Measurement based quantum computing is one of the most fault-tolerant architectures proposed for quantum information processing. It opens the possibility of performing quantum computing tasks using linear optical systems. An efficient route for measurement based quantum computing utilizes highly entangled states of photons, called cluster states. Propagation and processing quantum information is made possible this way using only single qubit measurements. It is highly resilient to qubit losses. In addition, single qubit measurements of polarization qubits is easily performed with high fidelity using standard optical tools. These features make photonic clusters excellent platforms for quantum information processing.
Constructing photonic cluster states, however, is a formidable challenge, attracting vast amounts of research efforts. While in principle it is possible to build up cluster states using interferometry, such a method is of a probabilistic nature and entails a large overhead of resources. The use of entangled photon pairs reduces this overhead by a small factor only.
We outline a novel route for constructing a deterministic source of photonic cluster states using a device based on semiconductor quantum dot. Our proposal follows a suggestion by Lindner and Rudolph. We use repeated optical excitations of a long lived coherent spin confined in a single semiconductor quantum dot and demonstrate for the first time practical realization of their proposal. Our preliminary demonstration presents a breakthrough in quantum technology since deterministic source of photonic cluster, reduces the resources needed quantum information processing. It may have revolutionary prospects for technological applications as well as to our fundamental understanding of quantum systems.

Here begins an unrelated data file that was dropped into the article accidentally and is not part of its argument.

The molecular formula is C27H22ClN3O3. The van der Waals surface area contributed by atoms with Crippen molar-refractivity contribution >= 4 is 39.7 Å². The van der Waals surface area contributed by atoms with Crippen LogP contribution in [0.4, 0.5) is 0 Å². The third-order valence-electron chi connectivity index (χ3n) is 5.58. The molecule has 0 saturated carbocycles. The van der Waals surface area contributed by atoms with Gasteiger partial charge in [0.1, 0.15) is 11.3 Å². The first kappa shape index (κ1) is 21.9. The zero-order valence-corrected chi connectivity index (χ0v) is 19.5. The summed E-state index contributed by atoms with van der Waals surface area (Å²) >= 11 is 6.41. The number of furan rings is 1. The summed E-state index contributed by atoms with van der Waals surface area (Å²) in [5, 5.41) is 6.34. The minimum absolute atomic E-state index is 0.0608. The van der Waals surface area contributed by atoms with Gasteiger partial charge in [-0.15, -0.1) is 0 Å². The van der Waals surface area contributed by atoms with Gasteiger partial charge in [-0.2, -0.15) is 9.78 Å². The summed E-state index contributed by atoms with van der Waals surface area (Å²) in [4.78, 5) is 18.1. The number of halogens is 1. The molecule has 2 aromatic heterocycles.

We propose to capitalize on this recent breakthrough and concentrate on R&D which will further advance this forefront field of science and technology by utilizing the horizons that it opens.
Fields of science
- natural sciencesphysical scienceselectromagnetism and electronicselectrical conductivitysemiconductor
- natural sciencesphysical sciencestheoretical physicsparticle physicsphotons
- engineering and technologyelectrical engineering, electronic engineering, information engineeringelectronic engineeringcomputer hardwarequantum computer
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